New titles including a handbook for adult literacy, numeracy and ESOL practitioners, researching literacy with adult learners and effective Skills for Life teacher training
Insights from research and practice
A handbook for adult literacy, numeracy and ESOL practitioners
Edited by Margaret Herrington and Alex Kendall
ISBN: 1 86201 202 4 (Paperback), £28.95
ISBN: 1 86201 244 X (Hardback), £74.95
July 2005, 692pp
Insights from research and practice draws together the key issues and debates that have emerged in the field of adult literacy, numeracy and ESOL over the past 20 years.
Featuring a careful selection of articles from the Research and Practice in Adult Literacy (RaPAL) journal, this text offers a rich and authoritative mix of voices, critically examining theories, methods, policies and practices.
The work is organised thematically, relating the key debates in areas such as assessment and accreditation, curriculum content and process, management of provision and the nature of literacy and numeracy.
This book is essential reading for those who need to keep abreast of current policy issues, while those new to the field will find invaluable first-hand accounts from leading researchers and from practitioners wrestling with the challenges of tertiary education.
As well as providing a link with the tradition of democratic practice in literacy and numeracy education, the book also looks forward, inviting practitioners to adopt a longitudinal approach to research in practice.
Written by the teachers, managers, students and researchers who comprise the RAPAL network, Insights from research and practice is the indispensable guide to the live issues in current policy and practice.
Outside the classroom
Researching literacy with adult learners
Edited by Ellayne Fowler and Jane Mace
ISBN: 1 86201 223 7
July 2005, 156pp, £16.95
There is a large body of research that shows literacy is a matter of context and social relationships – rather than a skills-deficient model of inadequacy and lack.
Drawing on this research, Outside the classroom explores how, by using the social practice view of literacy, teachers and policy makers can look beyond the skills focus of the classroom to see something of the networks and environments in which learners operate.
Expounding the links between theory and practice, the authors set out both the key concepts central to the social practice view of literacy and the crucial aspects of teaching practice. Each is illustrated by a related group of portraits, researched and written by teachers of adult literacy in partnership with learners, offering a rich and varied collage of literacy lives. The authors bring these together in the concluding section, signalling further directions for teaching and research.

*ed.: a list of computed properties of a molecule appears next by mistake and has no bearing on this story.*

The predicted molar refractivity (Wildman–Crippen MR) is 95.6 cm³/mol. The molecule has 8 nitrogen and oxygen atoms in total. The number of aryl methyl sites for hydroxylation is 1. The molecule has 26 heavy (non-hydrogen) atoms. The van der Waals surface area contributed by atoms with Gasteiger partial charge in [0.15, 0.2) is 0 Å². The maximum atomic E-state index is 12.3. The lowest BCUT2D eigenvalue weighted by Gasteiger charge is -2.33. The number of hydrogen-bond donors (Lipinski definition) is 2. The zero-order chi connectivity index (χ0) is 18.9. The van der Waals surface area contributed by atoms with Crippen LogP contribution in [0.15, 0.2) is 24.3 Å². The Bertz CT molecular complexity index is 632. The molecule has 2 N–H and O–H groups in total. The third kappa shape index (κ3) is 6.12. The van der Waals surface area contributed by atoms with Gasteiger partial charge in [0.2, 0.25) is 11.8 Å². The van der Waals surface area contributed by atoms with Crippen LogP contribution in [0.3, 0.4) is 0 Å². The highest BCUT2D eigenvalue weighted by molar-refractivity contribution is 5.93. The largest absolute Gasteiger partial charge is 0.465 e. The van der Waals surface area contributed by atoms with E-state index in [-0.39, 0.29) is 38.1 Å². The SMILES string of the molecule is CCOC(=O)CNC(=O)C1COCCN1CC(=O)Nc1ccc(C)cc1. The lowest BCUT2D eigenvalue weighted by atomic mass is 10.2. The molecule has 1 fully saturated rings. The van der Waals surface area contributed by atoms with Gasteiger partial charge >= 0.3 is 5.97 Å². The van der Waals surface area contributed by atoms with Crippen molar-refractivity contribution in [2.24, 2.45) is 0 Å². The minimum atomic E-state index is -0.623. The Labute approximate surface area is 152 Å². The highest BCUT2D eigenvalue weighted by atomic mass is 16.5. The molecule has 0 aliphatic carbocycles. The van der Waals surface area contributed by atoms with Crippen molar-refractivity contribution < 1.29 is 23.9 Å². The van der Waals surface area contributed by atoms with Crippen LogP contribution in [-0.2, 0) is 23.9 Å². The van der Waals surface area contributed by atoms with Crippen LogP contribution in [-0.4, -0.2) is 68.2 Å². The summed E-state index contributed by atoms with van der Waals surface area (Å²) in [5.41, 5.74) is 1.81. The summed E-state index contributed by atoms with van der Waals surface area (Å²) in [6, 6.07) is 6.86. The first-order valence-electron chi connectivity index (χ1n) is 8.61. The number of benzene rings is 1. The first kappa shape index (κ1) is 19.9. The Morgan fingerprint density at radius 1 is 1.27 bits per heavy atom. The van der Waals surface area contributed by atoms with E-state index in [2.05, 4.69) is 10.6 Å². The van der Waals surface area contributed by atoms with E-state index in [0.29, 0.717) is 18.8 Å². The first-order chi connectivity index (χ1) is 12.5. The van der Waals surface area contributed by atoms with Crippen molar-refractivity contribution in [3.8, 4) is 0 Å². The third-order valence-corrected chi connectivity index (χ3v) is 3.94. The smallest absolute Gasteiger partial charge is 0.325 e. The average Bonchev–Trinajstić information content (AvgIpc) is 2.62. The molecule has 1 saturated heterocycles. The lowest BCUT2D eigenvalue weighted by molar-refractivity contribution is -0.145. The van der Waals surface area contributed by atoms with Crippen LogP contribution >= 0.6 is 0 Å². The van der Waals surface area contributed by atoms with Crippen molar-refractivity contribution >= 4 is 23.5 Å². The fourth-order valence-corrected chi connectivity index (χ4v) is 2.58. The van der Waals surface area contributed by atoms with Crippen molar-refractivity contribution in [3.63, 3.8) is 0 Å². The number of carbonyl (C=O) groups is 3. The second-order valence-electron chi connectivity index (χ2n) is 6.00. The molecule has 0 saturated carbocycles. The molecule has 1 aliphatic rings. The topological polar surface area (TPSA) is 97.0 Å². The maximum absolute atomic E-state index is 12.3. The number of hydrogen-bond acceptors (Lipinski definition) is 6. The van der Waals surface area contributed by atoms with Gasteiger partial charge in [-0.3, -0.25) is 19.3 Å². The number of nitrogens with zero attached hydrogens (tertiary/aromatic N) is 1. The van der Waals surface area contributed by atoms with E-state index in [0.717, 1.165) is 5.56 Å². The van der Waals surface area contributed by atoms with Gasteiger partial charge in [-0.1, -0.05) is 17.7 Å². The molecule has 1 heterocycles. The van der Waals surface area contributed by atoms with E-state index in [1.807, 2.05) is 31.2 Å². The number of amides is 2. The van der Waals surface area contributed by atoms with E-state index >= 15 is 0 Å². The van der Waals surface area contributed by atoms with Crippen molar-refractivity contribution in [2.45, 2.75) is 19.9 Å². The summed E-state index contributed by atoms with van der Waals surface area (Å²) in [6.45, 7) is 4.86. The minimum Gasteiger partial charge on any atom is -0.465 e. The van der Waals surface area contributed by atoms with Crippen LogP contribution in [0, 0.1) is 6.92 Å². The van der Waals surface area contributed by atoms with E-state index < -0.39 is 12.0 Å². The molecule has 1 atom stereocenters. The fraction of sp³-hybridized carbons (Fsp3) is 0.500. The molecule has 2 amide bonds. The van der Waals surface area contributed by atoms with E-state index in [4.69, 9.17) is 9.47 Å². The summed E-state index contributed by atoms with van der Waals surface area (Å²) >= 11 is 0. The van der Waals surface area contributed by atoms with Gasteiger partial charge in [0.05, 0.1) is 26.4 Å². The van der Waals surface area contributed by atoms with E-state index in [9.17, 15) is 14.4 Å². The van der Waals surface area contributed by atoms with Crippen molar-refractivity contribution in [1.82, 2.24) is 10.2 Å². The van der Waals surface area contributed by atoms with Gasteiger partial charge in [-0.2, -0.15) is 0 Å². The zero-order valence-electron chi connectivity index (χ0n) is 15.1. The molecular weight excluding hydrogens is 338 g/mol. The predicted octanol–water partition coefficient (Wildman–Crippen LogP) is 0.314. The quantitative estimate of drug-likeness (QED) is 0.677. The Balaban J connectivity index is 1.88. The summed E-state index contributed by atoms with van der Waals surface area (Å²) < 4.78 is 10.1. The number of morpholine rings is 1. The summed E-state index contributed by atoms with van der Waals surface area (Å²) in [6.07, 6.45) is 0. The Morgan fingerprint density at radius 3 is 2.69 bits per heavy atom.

For anyone interested in the social realities of reading and writing, this is an invaluable resource for professional development, participatory research and teaching practice in adult literacy education.
A forthcoming publication that focuses on delivering good practice to practitioners in this area is:
Teaching practice and mentoring
The key to effective Skills for Life teacher training
Jay Derrick and Jamie Dicks
ISBN 1 86201 237 7, September 2005, approx 54pp, £8.95
This guide identifies good practice in relation to mentoring in initial teacher training, and offers advice on how to achieve it. Following the recent OFSTED Report on initial teacher training which specifically identified mentoring and support for teaching practice as a general weakness across most programmes, this timely book suggests ways of supporting mentors more effectively, through partnership working, strategic planning, training, professional development, and the provision of materials and resources. It argues that mentors should be seen as key members of the teams delivering teacher training programmes, even when based in different provider organisations and demonstrates the value of regionally-managed systems for building and maintaining ‘communities of practice’ through professional networks for trainers and mentors.
NIACE have also published a resource based around creative writing, which might also be of interest to you. Below is some information about it:
Education, culture and community
ISBN: 1 86201 161 3, July 2005, 270pp, £18.95
Creative writing: Education, culture and community offers the first conceptual account of creative writing, one of the most popular – and controversial – educational subjects in Britain today.
O’Rourke, a long-established member of the creative writing community, provides a comprehensive and accessible guide to the issues and tensions associated with creative writing and puts them in the context of current policy debates. These debates include how best to manage, teach and learn creative writing; how to value and evaluate these activities; and the interface between arts activity and educational inclusiveness.
This compelling and lucid text arguesthat the current dominance of educational values and processes in cultural policy is problematic for advocates of cultural action as a catalyst for radical social change. The book offers both a detailed ethnographic study and a careful historical account of creative writing in cultural policy and educational provision, and provides a contextual framework that highlights the contribution of adult education to cultural change and community development.
For further details and to order on-line, visit the Literacy, Language and Numeracy Publications section of the NIACE website.